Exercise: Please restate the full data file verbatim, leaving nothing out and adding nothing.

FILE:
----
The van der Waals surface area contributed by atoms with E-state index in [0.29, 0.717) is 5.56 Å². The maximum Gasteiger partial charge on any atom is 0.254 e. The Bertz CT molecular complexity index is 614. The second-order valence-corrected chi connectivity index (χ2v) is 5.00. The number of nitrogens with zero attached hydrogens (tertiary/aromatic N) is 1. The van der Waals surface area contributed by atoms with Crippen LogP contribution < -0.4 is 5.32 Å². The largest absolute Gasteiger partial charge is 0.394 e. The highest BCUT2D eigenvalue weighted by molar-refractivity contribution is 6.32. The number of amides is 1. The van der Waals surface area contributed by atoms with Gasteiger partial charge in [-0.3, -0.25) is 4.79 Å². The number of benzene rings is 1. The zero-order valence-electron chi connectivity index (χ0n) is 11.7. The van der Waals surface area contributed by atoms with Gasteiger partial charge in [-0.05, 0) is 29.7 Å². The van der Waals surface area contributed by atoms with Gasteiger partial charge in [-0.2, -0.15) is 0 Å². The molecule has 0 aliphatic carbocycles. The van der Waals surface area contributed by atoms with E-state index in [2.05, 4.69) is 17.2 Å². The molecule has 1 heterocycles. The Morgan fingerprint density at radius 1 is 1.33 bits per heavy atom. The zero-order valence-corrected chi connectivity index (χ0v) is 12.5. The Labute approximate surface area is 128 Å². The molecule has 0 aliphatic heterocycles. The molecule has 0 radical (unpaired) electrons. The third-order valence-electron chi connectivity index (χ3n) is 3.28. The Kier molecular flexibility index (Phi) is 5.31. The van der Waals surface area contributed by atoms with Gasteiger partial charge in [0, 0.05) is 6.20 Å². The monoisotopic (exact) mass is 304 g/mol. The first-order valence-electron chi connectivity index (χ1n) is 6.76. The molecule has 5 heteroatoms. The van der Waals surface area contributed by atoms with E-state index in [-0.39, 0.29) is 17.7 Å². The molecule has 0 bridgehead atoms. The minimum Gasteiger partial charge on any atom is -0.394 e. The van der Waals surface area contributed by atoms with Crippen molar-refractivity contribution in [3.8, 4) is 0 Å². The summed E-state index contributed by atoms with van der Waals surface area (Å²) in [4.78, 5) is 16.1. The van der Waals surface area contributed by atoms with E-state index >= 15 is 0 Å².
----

The van der Waals surface area contributed by atoms with E-state index in [0.29, 0.717) is 5.56 Å². The maximum Gasteiger partial charge on any atom is 0.254 e. The Bertz CT molecular complexity index is 614. The second-order valence-corrected chi connectivity index (χ2v) is 5.00. The number of nitrogens with zero attached hydrogens (tertiary/aromatic N) is 1. The van der Waals surface area contributed by atoms with Crippen LogP contribution < -0.4 is 5.32 Å². The largest absolute Gasteiger partial charge is 0.394 e. The highest BCUT2D eigenvalue weighted by molar-refractivity contribution is 6.32. The number of amides is 1. The van der Waals surface area contributed by atoms with Gasteiger partial charge in [-0.3, -0.25) is 4.79 Å². The number of benzene rings is 1. The zero-order valence-electron chi connectivity index (χ0n) is 11.7. The van der Waals surface area contributed by atoms with Gasteiger partial charge in [-0.05, 0) is 29.7 Å². The van der Waals surface area contributed by atoms with Gasteiger partial charge in [-0.2, -0.15) is 0 Å². The molecule has 0 aliphatic carbocycles. The van der Waals surface area contributed by atoms with E-state index in [2.05, 4.69) is 17.2 Å². The molecule has 1 heterocycles. The Morgan fingerprint density at radius 1 is 1.33 bits per heavy atom. The zero-order valence-corrected chi connectivity index (χ0v) is 12.5. The Labute approximate surface area is 128 Å². The molecule has 0 aliphatic heterocycles. The molecule has 0 radical (unpaired) electrons. The third-order valence-electron chi connectivity index (χ3n) is 3.28. The Kier molecular flexibility index (Phi) is 5.31. The van der Waals surface area contributed by atoms with Gasteiger partial charge in [0, 0.05) is 6.20 Å². The monoisotopic (exact) mass is 304 g/mol. The first-order valence-electron chi connectivity index (χ1n) is 6.76. The molecule has 5 heteroatoms. The van der Waals surface area contributed by atoms with E-state index in [-0.39, 0.29) is 17.7 Å². The molecule has 0 bridgehead atoms. The minimum Gasteiger partial charge on any atom is -0.394 e. The van der Waals surface area contributed by atoms with Crippen molar-refractivity contribution in [3.8, 4) is 0 Å². The summed E-state index contributed by atoms with van der Waals surface area (Å²) in [4.78, 5) is 16.1. The van der Waals surface area contributed by atoms with E-state index >= 15 is 0 Å².